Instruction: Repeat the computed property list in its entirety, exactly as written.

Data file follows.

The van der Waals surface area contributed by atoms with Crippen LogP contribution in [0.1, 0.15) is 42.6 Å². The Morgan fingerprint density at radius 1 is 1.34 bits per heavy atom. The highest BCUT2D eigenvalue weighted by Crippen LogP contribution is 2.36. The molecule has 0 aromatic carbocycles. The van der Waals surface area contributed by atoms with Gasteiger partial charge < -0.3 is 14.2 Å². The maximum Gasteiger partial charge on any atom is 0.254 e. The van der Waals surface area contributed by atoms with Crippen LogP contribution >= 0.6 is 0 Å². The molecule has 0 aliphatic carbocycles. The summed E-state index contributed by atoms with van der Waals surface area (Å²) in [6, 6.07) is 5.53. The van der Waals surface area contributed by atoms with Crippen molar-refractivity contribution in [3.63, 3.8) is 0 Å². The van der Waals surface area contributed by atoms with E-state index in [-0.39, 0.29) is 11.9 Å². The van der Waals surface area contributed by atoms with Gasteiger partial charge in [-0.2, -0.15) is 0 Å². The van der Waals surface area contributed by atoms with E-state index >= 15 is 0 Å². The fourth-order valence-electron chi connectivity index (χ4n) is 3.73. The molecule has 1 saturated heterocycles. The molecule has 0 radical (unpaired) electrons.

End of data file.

The van der Waals surface area contributed by atoms with Crippen LogP contribution in [0.1, 0.15) is 42.6 Å². The Morgan fingerprint density at radius 1 is 1.34 bits per heavy atom. The highest BCUT2D eigenvalue weighted by Crippen LogP contribution is 2.36. The molecule has 0 aromatic carbocycles. The van der Waals surface area contributed by atoms with Gasteiger partial charge < -0.3 is 14.2 Å². The maximum Gasteiger partial charge on any atom is 0.254 e. The van der Waals surface area contributed by atoms with Crippen LogP contribution >= 0.6 is 0 Å². The molecule has 0 aliphatic carbocycles. The summed E-state index contributed by atoms with van der Waals surface area (Å²) in [6, 6.07) is 5.53. The van der Waals surface area contributed by atoms with Crippen molar-refractivity contribution in [3.63, 3.8) is 0 Å². The van der Waals surface area contributed by atoms with E-state index in [-0.39, 0.29) is 11.9 Å². The van der Waals surface area contributed by atoms with Gasteiger partial charge in [-0.2, -0.15) is 0 Å². The van der Waals surface area contributed by atoms with E-state index >= 15 is 0 Å². The fourth-order valence-electron chi connectivity index (χ4n) is 3.73. The molecule has 1 saturated heterocycles. The molecule has 0 radical (unpaired) electrons.